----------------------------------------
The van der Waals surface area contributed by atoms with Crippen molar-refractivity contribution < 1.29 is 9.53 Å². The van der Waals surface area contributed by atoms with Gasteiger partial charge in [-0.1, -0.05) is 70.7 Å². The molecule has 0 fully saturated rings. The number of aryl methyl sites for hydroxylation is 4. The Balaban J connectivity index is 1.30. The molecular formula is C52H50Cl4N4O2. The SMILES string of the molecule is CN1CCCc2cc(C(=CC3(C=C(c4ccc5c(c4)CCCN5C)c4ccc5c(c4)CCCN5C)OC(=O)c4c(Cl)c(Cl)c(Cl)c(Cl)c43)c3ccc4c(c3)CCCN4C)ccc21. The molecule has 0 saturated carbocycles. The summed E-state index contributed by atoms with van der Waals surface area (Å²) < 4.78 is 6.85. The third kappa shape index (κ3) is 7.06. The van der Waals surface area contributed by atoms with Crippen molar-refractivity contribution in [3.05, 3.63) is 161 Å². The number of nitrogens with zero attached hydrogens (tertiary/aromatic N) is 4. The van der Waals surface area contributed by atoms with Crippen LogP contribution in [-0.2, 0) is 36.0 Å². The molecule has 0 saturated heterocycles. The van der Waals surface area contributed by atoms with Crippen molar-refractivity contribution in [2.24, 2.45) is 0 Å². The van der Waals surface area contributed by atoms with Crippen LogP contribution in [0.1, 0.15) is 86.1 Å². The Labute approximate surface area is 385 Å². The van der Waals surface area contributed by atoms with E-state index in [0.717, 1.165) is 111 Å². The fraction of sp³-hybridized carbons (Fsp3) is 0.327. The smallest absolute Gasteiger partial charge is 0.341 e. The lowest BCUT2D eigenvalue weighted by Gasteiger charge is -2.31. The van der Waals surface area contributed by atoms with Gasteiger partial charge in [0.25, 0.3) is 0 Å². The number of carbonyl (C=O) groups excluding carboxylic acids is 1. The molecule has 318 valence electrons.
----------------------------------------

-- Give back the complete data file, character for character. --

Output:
The van der Waals surface area contributed by atoms with Crippen molar-refractivity contribution < 1.29 is 9.53 Å². The van der Waals surface area contributed by atoms with Gasteiger partial charge in [-0.1, -0.05) is 70.7 Å². The molecule has 0 fully saturated rings. The number of aryl methyl sites for hydroxylation is 4. The Balaban J connectivity index is 1.30. The molecular formula is C52H50Cl4N4O2. The SMILES string of the molecule is CN1CCCc2cc(C(=CC3(C=C(c4ccc5c(c4)CCCN5C)c4ccc5c(c4)CCCN5C)OC(=O)c4c(Cl)c(Cl)c(Cl)c(Cl)c43)c3ccc4c(c3)CCCN4C)ccc21. The molecule has 0 saturated carbocycles. The summed E-state index contributed by atoms with van der Waals surface area (Å²) < 4.78 is 6.85. The third kappa shape index (κ3) is 7.06. The van der Waals surface area contributed by atoms with Crippen molar-refractivity contribution in [3.05, 3.63) is 161 Å². The number of nitrogens with zero attached hydrogens (tertiary/aromatic N) is 4. The van der Waals surface area contributed by atoms with Crippen LogP contribution in [-0.2, 0) is 36.0 Å². The molecule has 0 saturated heterocycles. The van der Waals surface area contributed by atoms with Crippen molar-refractivity contribution in [2.24, 2.45) is 0 Å². The van der Waals surface area contributed by atoms with Crippen LogP contribution in [0.1, 0.15) is 86.1 Å². The Labute approximate surface area is 385 Å². The van der Waals surface area contributed by atoms with E-state index in [0.717, 1.165) is 111 Å². The fraction of sp³-hybridized carbons (Fsp3) is 0.327. The smallest absolute Gasteiger partial charge is 0.341 e. The lowest BCUT2D eigenvalue weighted by Gasteiger charge is -2.31. The van der Waals surface area contributed by atoms with Gasteiger partial charge in [0.25, 0.3) is 0 Å². The number of carbonyl (C=O) groups excluding carboxylic acids is 1. The molecule has 318 valence electrons.